19.04.2021. “Conservation is only possible if we have a good relationship with the communities.” José Blanchard BOKANDZA could not have made his approach clearer: “The communities are the first custodians of the forest. Because they are the ones who depend on it in their daily life.”
When he joined in 2018, something changed in the way the eco-guards dealt with the 16’000 inhabitants – for the better. The Surveillance and Anti-Poaching Unit that Mr. BOKANDZA coordinates (USLAB, in French) comprises 40 law-enforcing eco-guards that patrol the Ngombé forest managed by INTERHOLCO in the North of the Republic of Congo through its subsidiary IFO.
“We no longer behave as authorities who go thwart the communities, but a lot more like partners,” affirms Mr. BOKANDZA. Who goes on to explain: “We encourage them to explain what is going on. We tell them, ‘You have the information, but you don’t have the means to take action; we have the means that the state has given us, but we don’t have the information. If we want to succeed, we need to work together, in everyone’s best interest.’”
INTERHOLCO works in synergy with the state eco-guards. Close cooperation between the state and the private sector for sustainable wildlife management is an arrangement which is unique to the Republic of Congo, as researchers from the University of Liège have recently illustrated.
IFO regularly organises joint training with the eco-guards of the neighbouring Odzala Kokoua National Park. The Park is run by international NGO African Parks, whose eco-guards sometimes interact with the inhabitants of the Ngombé forest. For training content and roll-out, INTERHOLCO relies on Cercle des droits de l’homme et de développement (CDHD or ‘Circle of Human Rights and Development’ in French), a Congolese NGO with a distinct human rights focus.
On top of that, IFO’s Social team suggests projects to the communities, to offer tangible alternatives to poaching. Each village freely selects and chooses which projects to carry out. INTERHOLCO provides funding with the taxes it pays and the indemnities that the village inhabitants request via Free, Prior and Informed Consent (FPIC), in return for harvesting in the forest close to their village.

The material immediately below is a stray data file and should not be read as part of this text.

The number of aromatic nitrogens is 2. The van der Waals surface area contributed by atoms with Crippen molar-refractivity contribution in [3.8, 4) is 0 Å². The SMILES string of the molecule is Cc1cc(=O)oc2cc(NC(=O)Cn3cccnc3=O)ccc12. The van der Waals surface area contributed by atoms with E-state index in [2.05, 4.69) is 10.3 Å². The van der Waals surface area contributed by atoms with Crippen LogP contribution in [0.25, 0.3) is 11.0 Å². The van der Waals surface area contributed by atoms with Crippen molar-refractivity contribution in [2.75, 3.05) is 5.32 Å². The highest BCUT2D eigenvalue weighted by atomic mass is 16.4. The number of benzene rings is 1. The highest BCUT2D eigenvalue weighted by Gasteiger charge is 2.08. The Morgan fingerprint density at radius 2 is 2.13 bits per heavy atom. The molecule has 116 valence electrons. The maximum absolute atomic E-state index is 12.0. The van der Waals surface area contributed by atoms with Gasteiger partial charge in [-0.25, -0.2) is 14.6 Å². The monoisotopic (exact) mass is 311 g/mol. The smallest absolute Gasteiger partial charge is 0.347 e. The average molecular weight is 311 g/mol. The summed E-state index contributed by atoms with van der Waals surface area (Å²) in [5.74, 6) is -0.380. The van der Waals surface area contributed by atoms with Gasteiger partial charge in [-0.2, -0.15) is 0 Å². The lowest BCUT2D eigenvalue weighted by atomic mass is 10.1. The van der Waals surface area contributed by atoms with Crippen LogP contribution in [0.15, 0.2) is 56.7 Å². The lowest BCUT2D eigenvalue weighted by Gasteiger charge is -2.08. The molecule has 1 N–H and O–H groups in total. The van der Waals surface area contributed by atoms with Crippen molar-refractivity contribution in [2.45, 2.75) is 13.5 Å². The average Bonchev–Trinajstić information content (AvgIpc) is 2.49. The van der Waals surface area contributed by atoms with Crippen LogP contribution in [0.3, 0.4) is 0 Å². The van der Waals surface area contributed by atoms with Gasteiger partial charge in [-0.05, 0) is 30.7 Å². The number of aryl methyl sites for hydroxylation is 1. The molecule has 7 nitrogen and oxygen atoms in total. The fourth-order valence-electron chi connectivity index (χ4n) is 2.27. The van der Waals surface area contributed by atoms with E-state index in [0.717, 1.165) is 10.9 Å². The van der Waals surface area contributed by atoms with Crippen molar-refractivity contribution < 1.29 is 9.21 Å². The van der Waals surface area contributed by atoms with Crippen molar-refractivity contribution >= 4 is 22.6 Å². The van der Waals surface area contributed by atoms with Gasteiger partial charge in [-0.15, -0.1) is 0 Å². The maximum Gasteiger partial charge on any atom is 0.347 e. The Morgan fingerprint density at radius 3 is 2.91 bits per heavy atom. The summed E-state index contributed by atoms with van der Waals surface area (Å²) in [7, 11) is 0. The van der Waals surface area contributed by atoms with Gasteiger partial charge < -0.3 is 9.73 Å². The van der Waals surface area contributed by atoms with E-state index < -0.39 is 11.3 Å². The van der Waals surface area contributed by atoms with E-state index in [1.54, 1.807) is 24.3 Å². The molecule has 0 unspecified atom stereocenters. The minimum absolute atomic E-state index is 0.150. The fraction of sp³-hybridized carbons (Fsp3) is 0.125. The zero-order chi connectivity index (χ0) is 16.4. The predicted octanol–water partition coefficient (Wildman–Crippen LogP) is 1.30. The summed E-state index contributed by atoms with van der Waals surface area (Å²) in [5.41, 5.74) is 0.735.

Let’s take one step back to look at the bigger picture.
According to the United Nations Development Programme (UNPD), 65% of the Republic of Congo is covered in forests. Aware of their importance, the state government of the Republic of Congo (ROC) is already protecting 100’000 km2 of forests, roughly 3 times the size of Belgium. And 70% of Congo’s intact forest landscapes are also under state protection.
In order to finance forest conservation, the Republic of Congo has signed an agreement with the Central African Forest Initiative (CAFI). Talks with the World Bank on carbon credits are ongoing. Then, there are forest concessions.
Covering a surface of 11’600 km2, the Ngombé forest hosts more than 80 villages, with about 16’000 forest inhabitants.
It sits between two National Parks: Odzala-Kokoua (13’500 km2) and Ntokou-Pikounda (4’572 km2), two integrally protected areas that the Republic of Congo manages for conservation purposes. Despite the Route Nationale 2, the state-built highway cutting through Odzala Kokoua park and Ngombé, all one sees is a large, uninterrupted stretch of forest roughly the size of Belgium. No wonder this is a biodiversity eden, with thousands of elephants and gorillas (to name but two emblematic species) crossing back and forth.
Approximately 60% of the area is under strict protection, i.e. in the Odzala-Kokoua and Ntokou-Pikounda parks. Covering less than 40% of the area, the Ngombé forest has been designated as a production forest to provide opportunities for economic and social development for the local and indigenous peoples living in the area. In addition, even if the concession is meant to be a production forest, INTERHOLCO set aside 27% of the total surface for protection.
(to be continued)
Photos and infographics © INTERHOLCO
Mr. José Blanchard BOKANDZA heads the USLAB (French acronym standing for ‘Surveillance and Anti-Poaching Unit’), acting as coordinator of 40 law-enforcing eco-guards that patrol the forest managed by INTERHOLCO through its subsidiary IFO, in the Northern part of the Republic of Congo.
IFO’s management and environmental unit maintain close links with Mr. Bokandza, providing him with technical assistance and any information collected in the field that may prove useful in carrying out USLAB missions.
The establishment of USLAB is provided for in the agreements signed by INTERHOLCO with the Congolese state. The state is responsible for the sovereign missions of territorial surveillance and the fight against poaching. USLAB agents are made available to IFO by the Ministry of Forest Economy and report directly to Agence Congolaise de la faune et des aires protégées (ACFAP, or Congolese Agency for Wildlife and Protected Areas). IFO is responsible for the proper logistical functioning of the USLAB.
Communications contact INTERHOLCO
Tullia Baldassarri Höger von Högersthal
INTERHOLCO AG, Schutzengelstr. 36, 6340 Baar, Switzerland
Tel.: +41 (0)41 767 03 82